Whilst it can be fantastic to be relaxed in our outlook and the way we live our lives, there are situations and times when this is not only an ineffective approach, it may also unwittingly create undue pressure and stress.
We’re often not all that good at handling uncertainty or the unknown and we don’t like feeling out of control, yet many of the situations we find ourselves in are by their very nature uncertain, with outcomes that are beyond our control. A great way for us to deal with this lack of certainty, can be to create a bit of structure.
Some of the things we do already have a lot of structure built in to them – in our jobs, the way we make and build things and even – to provide a very simple example – in the way we cook. You’ll know that to make an omelette you’ll have to follow a different recipe than to bake a cake. That’s a structured process in action!
So, although we’re used to applying a structured approach to many aspects of our lives, we may not be aware of the benefits this can bring to our personal lives and in particular the way we deal with change and challenge outside of the routine. As counterintuitive as it may seem, in order to FEEL more relaxed and “on top of it” we actually may need to bring in a bit of structure or a more systematic approach.
As with many of the other things we’ve talked about in this blog, there’s an optimal amount of structure. Too little and you risk contributing to your scatterbrained, head-cluttering mess (stress) and too much and overly rigid means that you’re potentially missing out on cool opportunities that may spring up or fun to be had off the beaten track.
There are so many reasons to employ a bit of structure in the way you operate, here’s a few of them:
- It enables you to do perhaps the more mundane (but necessary) things faster and more efficiently.
- …thereby helping clear your headspace for “fun” stuff.
- In a work or business sense it means that important things aren’t missed, ensuring consistency and replicability of results
- When you’re structured and systematic, things can become habits quicker. By breaking processes down, engaging in a bit of trial and error, tweaking and iterating until you find what works, then your structure will become embedded as a habit or process. Again, this frees up time and headspace.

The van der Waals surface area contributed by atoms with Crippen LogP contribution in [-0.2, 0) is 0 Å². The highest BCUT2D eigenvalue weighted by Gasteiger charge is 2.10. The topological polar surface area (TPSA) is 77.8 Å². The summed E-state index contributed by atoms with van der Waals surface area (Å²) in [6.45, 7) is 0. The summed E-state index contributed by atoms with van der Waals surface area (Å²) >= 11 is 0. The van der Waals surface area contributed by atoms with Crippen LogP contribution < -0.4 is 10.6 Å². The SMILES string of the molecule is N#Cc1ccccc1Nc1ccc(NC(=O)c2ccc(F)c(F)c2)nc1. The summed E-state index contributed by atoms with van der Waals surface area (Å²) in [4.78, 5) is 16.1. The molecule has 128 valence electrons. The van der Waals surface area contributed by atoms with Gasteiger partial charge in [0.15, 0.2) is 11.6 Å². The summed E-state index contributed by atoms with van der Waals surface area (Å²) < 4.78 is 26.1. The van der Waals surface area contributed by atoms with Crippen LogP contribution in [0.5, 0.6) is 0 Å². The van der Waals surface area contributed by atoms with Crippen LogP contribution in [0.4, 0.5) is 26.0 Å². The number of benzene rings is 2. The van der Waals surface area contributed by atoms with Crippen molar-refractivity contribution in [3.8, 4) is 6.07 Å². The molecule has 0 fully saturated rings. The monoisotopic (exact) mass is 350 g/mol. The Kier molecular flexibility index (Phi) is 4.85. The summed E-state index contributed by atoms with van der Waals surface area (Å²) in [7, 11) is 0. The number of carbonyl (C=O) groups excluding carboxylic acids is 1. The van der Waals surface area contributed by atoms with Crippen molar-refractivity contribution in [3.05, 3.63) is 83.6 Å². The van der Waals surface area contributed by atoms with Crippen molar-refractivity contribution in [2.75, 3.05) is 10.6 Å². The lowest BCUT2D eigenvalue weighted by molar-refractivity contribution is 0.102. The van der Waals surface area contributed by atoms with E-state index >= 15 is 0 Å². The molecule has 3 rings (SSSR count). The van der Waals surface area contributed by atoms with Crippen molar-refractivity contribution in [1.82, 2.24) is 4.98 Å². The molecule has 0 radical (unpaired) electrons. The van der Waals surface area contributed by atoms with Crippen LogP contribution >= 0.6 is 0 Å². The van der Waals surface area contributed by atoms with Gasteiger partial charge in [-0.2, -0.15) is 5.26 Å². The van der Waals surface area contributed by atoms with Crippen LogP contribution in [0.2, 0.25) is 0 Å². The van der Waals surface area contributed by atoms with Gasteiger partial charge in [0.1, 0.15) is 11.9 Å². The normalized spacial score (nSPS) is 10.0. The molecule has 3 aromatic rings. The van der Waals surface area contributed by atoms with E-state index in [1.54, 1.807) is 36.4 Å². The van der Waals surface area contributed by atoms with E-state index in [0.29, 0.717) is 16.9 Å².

- Structure is almost always necessary to enable you to set and achieve goals – particularly larger, more complex and challenging longer-term ones.
- Another reason to create some structure in your life is that when you’re structured you are more able to enjoy your downtime knowing that even if things aren’t finished, they’re in hand, you won’t forget them and you can pick them up again. In this respect structure declutters and makes loops feel closed – something that’s essential for our peace of mind.
What do I mean by structure?
When I’m talking about structure, I mean systems, processes and habits. Sometimes it could be plans or strategies (if they’re needed or relevant). In some areas, such as work or business (but also in organising your personal affairs) it could be templates or things to “copy and paste” or to build on. Diaries and calendars can be considered structures, so can filing and organising systems.
Structure for the sake of it isn’t always effective
It’s important to take stock from time to time to assess whether what you’re doing is effective. Is it just “busywork” and being a control-freak or is what you’re doing working well? If not, how can you revise the structure (or structures) you’re working with to be more effective?